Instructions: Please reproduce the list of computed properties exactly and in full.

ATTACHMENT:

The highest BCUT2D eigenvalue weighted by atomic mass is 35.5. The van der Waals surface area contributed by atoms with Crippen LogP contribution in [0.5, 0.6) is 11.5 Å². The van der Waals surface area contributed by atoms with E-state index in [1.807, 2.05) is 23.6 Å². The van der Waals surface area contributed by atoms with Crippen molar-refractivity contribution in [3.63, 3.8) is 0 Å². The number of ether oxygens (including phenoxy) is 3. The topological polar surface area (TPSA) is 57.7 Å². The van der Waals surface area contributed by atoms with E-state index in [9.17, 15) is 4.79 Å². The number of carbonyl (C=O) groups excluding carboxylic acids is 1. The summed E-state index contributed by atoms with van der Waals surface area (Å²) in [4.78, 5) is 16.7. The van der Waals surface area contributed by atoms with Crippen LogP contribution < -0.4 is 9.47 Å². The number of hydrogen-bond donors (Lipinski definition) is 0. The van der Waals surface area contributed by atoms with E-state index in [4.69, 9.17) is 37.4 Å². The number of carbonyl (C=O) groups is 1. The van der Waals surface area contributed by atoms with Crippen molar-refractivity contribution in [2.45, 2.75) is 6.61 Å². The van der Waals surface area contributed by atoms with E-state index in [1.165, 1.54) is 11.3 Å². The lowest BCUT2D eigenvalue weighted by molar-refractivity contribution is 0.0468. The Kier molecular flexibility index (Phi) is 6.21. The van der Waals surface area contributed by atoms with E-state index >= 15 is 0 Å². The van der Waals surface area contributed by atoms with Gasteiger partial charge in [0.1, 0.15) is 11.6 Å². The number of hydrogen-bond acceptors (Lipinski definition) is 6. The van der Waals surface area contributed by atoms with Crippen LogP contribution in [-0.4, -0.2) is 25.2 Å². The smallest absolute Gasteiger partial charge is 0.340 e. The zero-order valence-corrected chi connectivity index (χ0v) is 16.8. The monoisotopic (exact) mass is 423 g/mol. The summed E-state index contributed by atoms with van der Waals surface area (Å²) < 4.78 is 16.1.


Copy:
The highest BCUT2D eigenvalue weighted by atomic mass is 35.5. The van der Waals surface area contributed by atoms with Crippen LogP contribution in [0.5, 0.6) is 11.5 Å². The van der Waals surface area contributed by atoms with E-state index in [1.807, 2.05) is 23.6 Å². The van der Waals surface area contributed by atoms with Crippen molar-refractivity contribution in [3.63, 3.8) is 0 Å². The number of ether oxygens (including phenoxy) is 3. The topological polar surface area (TPSA) is 57.7 Å². The van der Waals surface area contributed by atoms with E-state index in [9.17, 15) is 4.79 Å². The number of carbonyl (C=O) groups excluding carboxylic acids is 1. The summed E-state index contributed by atoms with van der Waals surface area (Å²) in [4.78, 5) is 16.7. The van der Waals surface area contributed by atoms with Crippen LogP contribution < -0.4 is 9.47 Å². The number of hydrogen-bond donors (Lipinski definition) is 0. The van der Waals surface area contributed by atoms with E-state index in [4.69, 9.17) is 37.4 Å². The number of carbonyl (C=O) groups is 1. The van der Waals surface area contributed by atoms with Crippen molar-refractivity contribution in [2.45, 2.75) is 6.61 Å². The van der Waals surface area contributed by atoms with E-state index in [1.165, 1.54) is 11.3 Å². The lowest BCUT2D eigenvalue weighted by molar-refractivity contribution is 0.0468. The Kier molecular flexibility index (Phi) is 6.21. The van der Waals surface area contributed by atoms with E-state index >= 15 is 0 Å². The van der Waals surface area contributed by atoms with Gasteiger partial charge in [0.1, 0.15) is 11.6 Å². The number of hydrogen-bond acceptors (Lipinski definition) is 6. The van der Waals surface area contributed by atoms with Crippen LogP contribution in [-0.4, -0.2) is 25.2 Å². The smallest absolute Gasteiger partial charge is 0.340 e. The zero-order valence-corrected chi connectivity index (χ0v) is 16.8. The monoisotopic (exact) mass is 423 g/mol. The summed E-state index contributed by atoms with van der Waals surface area (Å²) < 4.78 is 16.1.